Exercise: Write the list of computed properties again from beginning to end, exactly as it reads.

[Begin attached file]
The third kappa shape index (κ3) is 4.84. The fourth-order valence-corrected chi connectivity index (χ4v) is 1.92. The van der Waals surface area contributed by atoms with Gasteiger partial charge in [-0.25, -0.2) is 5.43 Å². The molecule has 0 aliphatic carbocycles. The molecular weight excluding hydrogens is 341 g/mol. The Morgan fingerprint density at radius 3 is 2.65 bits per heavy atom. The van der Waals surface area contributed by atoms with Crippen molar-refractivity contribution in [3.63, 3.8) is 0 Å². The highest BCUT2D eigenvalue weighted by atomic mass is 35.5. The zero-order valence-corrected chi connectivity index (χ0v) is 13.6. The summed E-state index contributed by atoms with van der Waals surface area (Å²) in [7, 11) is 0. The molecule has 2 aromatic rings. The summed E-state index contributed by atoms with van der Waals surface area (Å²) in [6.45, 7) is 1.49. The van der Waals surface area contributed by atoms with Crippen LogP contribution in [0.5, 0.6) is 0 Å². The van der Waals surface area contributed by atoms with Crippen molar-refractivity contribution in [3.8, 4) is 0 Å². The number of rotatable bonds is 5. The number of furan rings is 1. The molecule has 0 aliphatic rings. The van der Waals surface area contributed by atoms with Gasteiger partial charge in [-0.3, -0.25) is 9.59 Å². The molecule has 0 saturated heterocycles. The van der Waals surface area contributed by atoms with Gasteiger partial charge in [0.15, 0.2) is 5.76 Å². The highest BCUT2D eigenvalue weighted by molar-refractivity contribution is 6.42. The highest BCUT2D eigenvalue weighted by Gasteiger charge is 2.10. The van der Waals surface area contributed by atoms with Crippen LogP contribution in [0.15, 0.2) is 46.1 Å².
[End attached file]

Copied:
The third kappa shape index (κ3) is 4.84. The fourth-order valence-corrected chi connectivity index (χ4v) is 1.92. The van der Waals surface area contributed by atoms with Gasteiger partial charge in [-0.25, -0.2) is 5.43 Å². The molecule has 0 aliphatic carbocycles. The molecular weight excluding hydrogens is 341 g/mol. The Morgan fingerprint density at radius 3 is 2.65 bits per heavy atom. The van der Waals surface area contributed by atoms with Crippen molar-refractivity contribution in [3.63, 3.8) is 0 Å². The highest BCUT2D eigenvalue weighted by atomic mass is 35.5. The zero-order valence-corrected chi connectivity index (χ0v) is 13.6. The summed E-state index contributed by atoms with van der Waals surface area (Å²) in [7, 11) is 0. The molecule has 2 aromatic rings. The summed E-state index contributed by atoms with van der Waals surface area (Å²) in [6.45, 7) is 1.49. The van der Waals surface area contributed by atoms with Crippen LogP contribution in [0.5, 0.6) is 0 Å². The van der Waals surface area contributed by atoms with Crippen molar-refractivity contribution in [3.8, 4) is 0 Å². The number of rotatable bonds is 5. The number of furan rings is 1. The molecule has 0 aliphatic rings. The van der Waals surface area contributed by atoms with Gasteiger partial charge in [-0.3, -0.25) is 9.59 Å². The molecule has 0 saturated heterocycles. The van der Waals surface area contributed by atoms with Gasteiger partial charge in [0.15, 0.2) is 5.76 Å². The highest BCUT2D eigenvalue weighted by molar-refractivity contribution is 6.42. The highest BCUT2D eigenvalue weighted by Gasteiger charge is 2.10. The van der Waals surface area contributed by atoms with Crippen LogP contribution in [0.15, 0.2) is 46.1 Å².